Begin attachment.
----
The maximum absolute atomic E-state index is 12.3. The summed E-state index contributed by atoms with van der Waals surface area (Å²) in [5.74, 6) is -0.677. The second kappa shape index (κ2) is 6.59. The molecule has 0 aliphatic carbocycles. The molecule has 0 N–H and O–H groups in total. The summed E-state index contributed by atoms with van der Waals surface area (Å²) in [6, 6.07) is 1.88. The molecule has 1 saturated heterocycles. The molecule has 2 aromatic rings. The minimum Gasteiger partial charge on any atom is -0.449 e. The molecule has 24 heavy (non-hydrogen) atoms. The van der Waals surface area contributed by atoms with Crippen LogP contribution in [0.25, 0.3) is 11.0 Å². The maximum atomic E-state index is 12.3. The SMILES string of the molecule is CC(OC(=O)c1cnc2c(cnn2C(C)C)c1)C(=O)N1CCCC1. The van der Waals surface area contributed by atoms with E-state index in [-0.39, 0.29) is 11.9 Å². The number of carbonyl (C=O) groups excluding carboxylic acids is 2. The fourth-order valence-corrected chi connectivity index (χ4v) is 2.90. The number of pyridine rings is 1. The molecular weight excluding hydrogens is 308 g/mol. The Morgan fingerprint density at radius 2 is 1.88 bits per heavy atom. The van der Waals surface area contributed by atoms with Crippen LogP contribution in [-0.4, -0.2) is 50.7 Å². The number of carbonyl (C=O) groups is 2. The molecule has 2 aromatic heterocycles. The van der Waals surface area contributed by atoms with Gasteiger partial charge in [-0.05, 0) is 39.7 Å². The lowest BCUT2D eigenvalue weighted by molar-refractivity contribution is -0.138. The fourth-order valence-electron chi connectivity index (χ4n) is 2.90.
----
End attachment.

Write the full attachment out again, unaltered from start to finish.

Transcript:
The maximum absolute atomic E-state index is 12.3. The summed E-state index contributed by atoms with van der Waals surface area (Å²) in [5.74, 6) is -0.677. The second kappa shape index (κ2) is 6.59. The molecule has 0 aliphatic carbocycles. The molecule has 0 N–H and O–H groups in total. The summed E-state index contributed by atoms with van der Waals surface area (Å²) in [6, 6.07) is 1.88. The molecule has 1 saturated heterocycles. The molecule has 2 aromatic rings. The minimum Gasteiger partial charge on any atom is -0.449 e. The molecule has 24 heavy (non-hydrogen) atoms. The van der Waals surface area contributed by atoms with Crippen LogP contribution in [0.25, 0.3) is 11.0 Å². The maximum atomic E-state index is 12.3. The SMILES string of the molecule is CC(OC(=O)c1cnc2c(cnn2C(C)C)c1)C(=O)N1CCCC1. The van der Waals surface area contributed by atoms with E-state index in [-0.39, 0.29) is 11.9 Å². The number of carbonyl (C=O) groups excluding carboxylic acids is 2. The fourth-order valence-corrected chi connectivity index (χ4v) is 2.90. The number of pyridine rings is 1. The molecular weight excluding hydrogens is 308 g/mol. The Morgan fingerprint density at radius 2 is 1.88 bits per heavy atom. The van der Waals surface area contributed by atoms with Crippen LogP contribution in [-0.4, -0.2) is 50.7 Å². The number of carbonyl (C=O) groups is 2. The molecule has 2 aromatic heterocycles. The van der Waals surface area contributed by atoms with Gasteiger partial charge in [-0.05, 0) is 39.7 Å². The lowest BCUT2D eigenvalue weighted by molar-refractivity contribution is -0.138. The fourth-order valence-electron chi connectivity index (χ4n) is 2.90.